Govt should use proceeds from Slovak Telekom sale to cut public debt - FinMin

By bne IntelliNews October 17, 2013

Slovakia should use the proceeds from the potential sale of its 49% stake in telecoms operator Slovak Telekom (ST) to reduce the government’s debt, according to Finance Minister Peter Kazimir, quoted by TASR news agency.

Prime Minister Robert Fico has previously said that the state wants to sell its stake in ST in order to raise money for the planned buyout of the country’s two private health insurers in order to create a single, state-run, health insurer. The government has estimated that it could raise about EUR 600mn to EUR 800mn from the sale.

If it uses the money for reduction of the public debt, that would be positive for the debt metrics. Slovakia’s government debt-to-GDP ratio rose to 54.9% as of end-March 2013 from 52.1% at the end of 2012, according to the latest available data by Eurostat. In nominal terms, the debt of the Slovak government grew by 21.6% y/y to EUR 39.35bn as of end-March. The finance ministry has forecast the public debt to peak at 57% of GDP in 2015 before starting to go down. Slovakia adopted in December 2011 a debt brake law, according to which a debt-to-GDP ratio above 50% is triggering debt brakes.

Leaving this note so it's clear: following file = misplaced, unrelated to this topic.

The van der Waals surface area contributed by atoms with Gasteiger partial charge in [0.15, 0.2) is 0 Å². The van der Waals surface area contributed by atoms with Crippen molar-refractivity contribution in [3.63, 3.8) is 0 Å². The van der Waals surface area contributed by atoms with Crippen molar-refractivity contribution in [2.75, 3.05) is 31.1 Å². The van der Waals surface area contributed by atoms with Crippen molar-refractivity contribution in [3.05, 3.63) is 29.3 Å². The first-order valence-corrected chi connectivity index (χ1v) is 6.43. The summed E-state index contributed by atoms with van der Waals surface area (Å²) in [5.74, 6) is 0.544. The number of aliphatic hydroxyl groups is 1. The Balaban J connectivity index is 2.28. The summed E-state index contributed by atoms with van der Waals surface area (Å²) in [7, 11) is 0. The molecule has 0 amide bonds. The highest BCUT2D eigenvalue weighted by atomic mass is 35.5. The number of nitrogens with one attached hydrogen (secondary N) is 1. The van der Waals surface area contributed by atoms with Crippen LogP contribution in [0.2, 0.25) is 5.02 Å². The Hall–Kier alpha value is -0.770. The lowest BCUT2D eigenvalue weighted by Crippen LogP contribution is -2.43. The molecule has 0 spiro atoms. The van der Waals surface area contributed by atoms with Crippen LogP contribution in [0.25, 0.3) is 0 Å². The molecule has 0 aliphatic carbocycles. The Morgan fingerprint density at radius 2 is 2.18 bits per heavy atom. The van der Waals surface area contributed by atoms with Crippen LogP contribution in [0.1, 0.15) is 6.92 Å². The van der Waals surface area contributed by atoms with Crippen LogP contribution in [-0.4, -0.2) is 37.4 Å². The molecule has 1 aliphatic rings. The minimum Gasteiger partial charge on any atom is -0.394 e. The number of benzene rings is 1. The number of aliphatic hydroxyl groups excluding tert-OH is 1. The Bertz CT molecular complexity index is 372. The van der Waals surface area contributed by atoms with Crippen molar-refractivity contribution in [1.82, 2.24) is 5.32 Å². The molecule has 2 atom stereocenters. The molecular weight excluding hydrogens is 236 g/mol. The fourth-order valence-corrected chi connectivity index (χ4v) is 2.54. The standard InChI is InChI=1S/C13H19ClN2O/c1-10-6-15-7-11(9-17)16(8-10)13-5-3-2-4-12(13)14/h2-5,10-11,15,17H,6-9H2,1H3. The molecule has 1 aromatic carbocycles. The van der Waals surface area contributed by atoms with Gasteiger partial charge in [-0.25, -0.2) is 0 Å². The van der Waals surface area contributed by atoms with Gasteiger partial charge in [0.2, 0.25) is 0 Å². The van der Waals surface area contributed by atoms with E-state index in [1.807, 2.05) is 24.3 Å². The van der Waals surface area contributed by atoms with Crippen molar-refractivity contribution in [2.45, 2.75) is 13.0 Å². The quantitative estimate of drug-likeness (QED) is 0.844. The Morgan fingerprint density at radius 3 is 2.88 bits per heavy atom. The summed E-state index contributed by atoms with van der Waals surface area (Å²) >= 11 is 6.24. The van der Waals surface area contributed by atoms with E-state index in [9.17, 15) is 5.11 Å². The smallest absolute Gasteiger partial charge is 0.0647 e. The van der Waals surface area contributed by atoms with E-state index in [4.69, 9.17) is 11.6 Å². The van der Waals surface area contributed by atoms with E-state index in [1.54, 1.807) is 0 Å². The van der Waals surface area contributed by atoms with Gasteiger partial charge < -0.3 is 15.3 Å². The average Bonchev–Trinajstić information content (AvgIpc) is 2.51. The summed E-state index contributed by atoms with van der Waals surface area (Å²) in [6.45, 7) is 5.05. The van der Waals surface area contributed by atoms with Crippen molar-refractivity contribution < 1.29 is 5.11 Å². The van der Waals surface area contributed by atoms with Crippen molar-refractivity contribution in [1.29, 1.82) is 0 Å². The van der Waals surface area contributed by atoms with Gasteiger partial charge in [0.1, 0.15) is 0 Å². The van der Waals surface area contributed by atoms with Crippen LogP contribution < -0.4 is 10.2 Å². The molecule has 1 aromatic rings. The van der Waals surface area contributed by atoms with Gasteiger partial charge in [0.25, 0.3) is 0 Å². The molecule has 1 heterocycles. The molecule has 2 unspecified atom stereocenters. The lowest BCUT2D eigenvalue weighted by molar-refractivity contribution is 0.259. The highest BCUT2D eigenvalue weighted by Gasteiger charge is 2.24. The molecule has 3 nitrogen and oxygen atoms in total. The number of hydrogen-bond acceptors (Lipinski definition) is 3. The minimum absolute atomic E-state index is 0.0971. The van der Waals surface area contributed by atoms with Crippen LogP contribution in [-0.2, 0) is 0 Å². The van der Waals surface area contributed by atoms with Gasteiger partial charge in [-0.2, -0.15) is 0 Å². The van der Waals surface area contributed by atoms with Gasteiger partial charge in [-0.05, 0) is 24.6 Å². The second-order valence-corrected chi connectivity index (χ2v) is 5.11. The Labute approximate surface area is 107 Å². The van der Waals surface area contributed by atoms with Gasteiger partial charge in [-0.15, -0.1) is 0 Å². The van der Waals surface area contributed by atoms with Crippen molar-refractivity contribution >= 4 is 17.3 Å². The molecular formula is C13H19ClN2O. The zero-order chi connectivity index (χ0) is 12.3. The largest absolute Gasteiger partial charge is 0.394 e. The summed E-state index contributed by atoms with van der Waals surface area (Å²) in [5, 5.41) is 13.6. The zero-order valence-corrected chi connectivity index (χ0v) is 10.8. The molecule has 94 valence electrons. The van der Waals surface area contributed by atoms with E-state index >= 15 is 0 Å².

German telecoms group Deutsche Telekom, which owns 51% of ST, has expressed interest in exercising its buy option for the state’s stake. If it gives up buying the stake, the state could sell its shares in ST on the domestic stock exchange, according to economy minister Tomas Malatinsky. Negotiations and preparations for the privatisation are still ongoing.

Slovak Telekom, which employs some 4,200 people, posted a revenue of EUR 392mn for the first half of 2013, down 3.9% y/y due to price cuts reflecting regulatory demands and strong competition. Its EBITDA fell 5.3% y/y to EUR 162mn. The number of active mobile subscribers fell 2.3% y/y to 2.273 million at the end of June 2013.

Slovak Telekom competes with France Telecom’s Orange, the country’s biggest operator and with Spanish Telefonica's O2, which is the smallest operator, but the only one that has been reporting growth in revenue and subscriber numbers for more than a year now.

Slovakia sold a 51% stake in the former fixed-line monopoly to Deutsche Telekom for EUR 1bn in 2000.

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